It has been suggested that Oberleutnant Christiansen, commander of the important German Naval air base at Zeebrugge, played a part in urging the development of the W.29: certainly he was invited to fly the prototype, and he may have been allowed to take it back with him to Zeebrugge in February 1918 for operational use. Heinkel's development of the W.29 took the logical form of a monoplane version of the successful W.12, retaining the Benz engine in a shorter but basically similar fuselage. The slightly tapered single wings were increased in span and chord to give a total area almost equal to that of the biplane, and the tailplane was also altered slightly.

The first W.29 model to be built could really be regarded as a fighter, being a fast and very manoeuvrable aircraft with twin forward-firing guns and a Parabellum gun in the rear cockpit. It was powered by a 195hp Bz.IIIb. The first six W.29s were to this pattern, as were a further four ordered later in 1918, although there is some doubt whether this second batch was completed. Between these two orders came four other batches totaling seventy aircraft. The first twenty had the standard Bz.III, and radio equipment instead of one of the front guns. A second similar batch of twenty may not all have been delivered. The remaining thirty W.29s, with Bz.IIIs, had two front guns and no radio.

Three W.29s were built by Ufag before the Armistice, for the Austro-Hunganan Navy, but were not delivered. The W.29 entered German Naval service from about April 1918. serving alongside the W. 12 and W. 19 and often undertaking combined missions with the W. 19. Like the earlier Brandenburgs, they were treated with healthy respect by Allied submarines, surface vessels, flying-boats and airships. Most of their successes were achieved by concentrated fire-power, but some W.29s carried a small bomb load.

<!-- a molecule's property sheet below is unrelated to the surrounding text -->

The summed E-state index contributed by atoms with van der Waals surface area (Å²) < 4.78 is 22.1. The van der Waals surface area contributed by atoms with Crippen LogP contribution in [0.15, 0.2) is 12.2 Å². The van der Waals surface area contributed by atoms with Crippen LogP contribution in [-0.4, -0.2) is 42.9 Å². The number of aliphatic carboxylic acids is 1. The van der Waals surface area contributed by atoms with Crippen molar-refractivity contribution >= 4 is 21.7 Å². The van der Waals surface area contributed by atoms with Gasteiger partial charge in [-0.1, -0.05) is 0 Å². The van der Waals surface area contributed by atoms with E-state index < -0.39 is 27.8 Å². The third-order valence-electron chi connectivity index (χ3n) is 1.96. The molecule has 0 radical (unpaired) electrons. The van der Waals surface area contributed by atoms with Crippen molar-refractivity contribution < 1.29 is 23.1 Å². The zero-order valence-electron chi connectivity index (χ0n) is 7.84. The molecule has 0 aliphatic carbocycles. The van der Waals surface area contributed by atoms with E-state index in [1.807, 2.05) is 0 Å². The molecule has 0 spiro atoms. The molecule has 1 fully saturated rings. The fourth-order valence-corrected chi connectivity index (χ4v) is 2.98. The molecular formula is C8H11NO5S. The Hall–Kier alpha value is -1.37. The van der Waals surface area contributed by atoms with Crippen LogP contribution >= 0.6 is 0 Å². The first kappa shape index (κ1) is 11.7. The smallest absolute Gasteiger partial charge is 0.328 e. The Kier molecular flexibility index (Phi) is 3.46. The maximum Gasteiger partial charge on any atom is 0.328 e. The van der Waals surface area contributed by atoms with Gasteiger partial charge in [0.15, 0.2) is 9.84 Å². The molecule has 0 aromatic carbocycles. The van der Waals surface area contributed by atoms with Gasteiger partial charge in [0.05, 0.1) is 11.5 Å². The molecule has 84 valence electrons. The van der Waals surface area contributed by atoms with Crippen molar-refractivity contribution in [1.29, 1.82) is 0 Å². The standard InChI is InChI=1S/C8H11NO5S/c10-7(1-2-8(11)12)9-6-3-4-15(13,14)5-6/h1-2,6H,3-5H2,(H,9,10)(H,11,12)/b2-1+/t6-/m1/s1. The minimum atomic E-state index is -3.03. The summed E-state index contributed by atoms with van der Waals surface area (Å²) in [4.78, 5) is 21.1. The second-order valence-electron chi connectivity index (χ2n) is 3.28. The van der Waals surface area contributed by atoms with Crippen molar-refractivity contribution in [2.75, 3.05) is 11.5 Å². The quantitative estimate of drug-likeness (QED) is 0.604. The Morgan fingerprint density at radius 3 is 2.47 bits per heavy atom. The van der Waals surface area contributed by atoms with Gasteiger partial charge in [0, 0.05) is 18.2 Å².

Twenty-six were apparently ordered, but it seems that only six were completed before the Annistice. The first three had two front guns and 260hp Maybach engines: the next two had single front guns and 300hp Basse und Selve engines, but were later refitted with Maybachs. The last of the six (presumably Maybach-powered) had one front gun and a 20mm Becker cannon in the rear cockpit.

A later and still larger version, the W.34 (300hp Fiat), was too late for war service, but some were purchased by the Finnish and Latvian Air Forces after the war. Some W.33s and W.29s were also acquired post-war by the Finnish and Royal Danish Air Forces respectively. Not only were the Brandenburg monoplane floatplane's first-class combat machines in themselves, but their general characteristics were also reflected in a number of prototypes from other manufacturers late in 1918.

The Brandenburg W 12 was created as a direct result of a request from the Reich's Marine Amt (German Admiralty) for a two-seat seaplane capable of carrying out offensive operations as well as other tasks normally undertaken by such machines. What emerged was a two-seat fighter biplane which, after numerous alterations and improvements, proved to be a remarkably manoeuvrable aeroplane of considerably advanced design for the period. To fully appreciate this it is necessary to compare its clean-cut profile with the collection of multi strutted excessively-wired large seaplanes characterized by the Short family and the Fairey's etc. and the miscellany of small flying boats seen over the Franco-Belgian littoral, the Baltic and the Adriatic. However, the RNAS did have the large Curtiss and Felixstowe flying boats which were powerful and capable of long range operations as well as being heavily armed.

The Brandenburgs were to come as something of a shock even to their crews when they first appeared. The HansaBrandenburgische Flugzeugwerke A.G. of Briest on the Havel river was just one company in a consortium created by the Austrian Industrialist, Camillo Castiglione. Other companies in the fold included the UFAG and Phoenix firms. The Chief Technical Director of the Brandenburg company was Ernst Heinkel who was perhaps a trifle prone to imply that he alone was responsible for the successful Brandenburg marine aircraft. However, certain design features of the W.12 were undoubtedly influenced by developments in the other branches of the CC empire, especially Phoenix. Indeed, the family resemblance between the W. 12 and the excellent Phoenix C. I ( 121 series) is obvious.